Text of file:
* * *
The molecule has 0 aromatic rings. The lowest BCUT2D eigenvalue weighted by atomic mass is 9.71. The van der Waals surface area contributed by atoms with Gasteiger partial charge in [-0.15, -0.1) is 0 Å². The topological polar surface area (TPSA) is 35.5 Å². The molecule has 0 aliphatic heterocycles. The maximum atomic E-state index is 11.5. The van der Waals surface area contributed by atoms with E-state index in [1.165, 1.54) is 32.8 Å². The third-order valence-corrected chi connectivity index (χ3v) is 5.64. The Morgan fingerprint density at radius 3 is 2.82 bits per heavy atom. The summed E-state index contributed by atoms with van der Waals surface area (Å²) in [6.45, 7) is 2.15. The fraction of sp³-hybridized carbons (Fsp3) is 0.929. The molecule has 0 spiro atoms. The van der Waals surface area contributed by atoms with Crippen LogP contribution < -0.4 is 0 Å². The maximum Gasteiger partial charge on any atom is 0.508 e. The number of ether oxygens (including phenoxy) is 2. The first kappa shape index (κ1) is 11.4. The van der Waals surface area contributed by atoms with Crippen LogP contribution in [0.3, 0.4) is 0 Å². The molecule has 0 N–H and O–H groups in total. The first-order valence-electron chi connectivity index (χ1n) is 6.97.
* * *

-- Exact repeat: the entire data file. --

The molecule has 0 aromatic rings. The lowest BCUT2D eigenvalue weighted by atomic mass is 9.71. The van der Waals surface area contributed by atoms with Gasteiger partial charge in [-0.15, -0.1) is 0 Å². The topological polar surface area (TPSA) is 35.5 Å². The molecule has 0 aliphatic heterocycles. The maximum atomic E-state index is 11.5. The van der Waals surface area contributed by atoms with E-state index in [1.165, 1.54) is 32.8 Å². The third-order valence-corrected chi connectivity index (χ3v) is 5.64. The Morgan fingerprint density at radius 3 is 2.82 bits per heavy atom. The summed E-state index contributed by atoms with van der Waals surface area (Å²) in [6.45, 7) is 2.15. The fraction of sp³-hybridized carbons (Fsp3) is 0.929. The molecule has 0 spiro atoms. The van der Waals surface area contributed by atoms with Crippen LogP contribution < -0.4 is 0 Å². The maximum Gasteiger partial charge on any atom is 0.508 e. The number of ether oxygens (including phenoxy) is 2. The first kappa shape index (κ1) is 11.4. The van der Waals surface area contributed by atoms with Crippen LogP contribution in [0.3, 0.4) is 0 Å². The molecule has 0 N–H and O–H groups in total. The first-order valence-electron chi connectivity index (χ1n) is 6.97.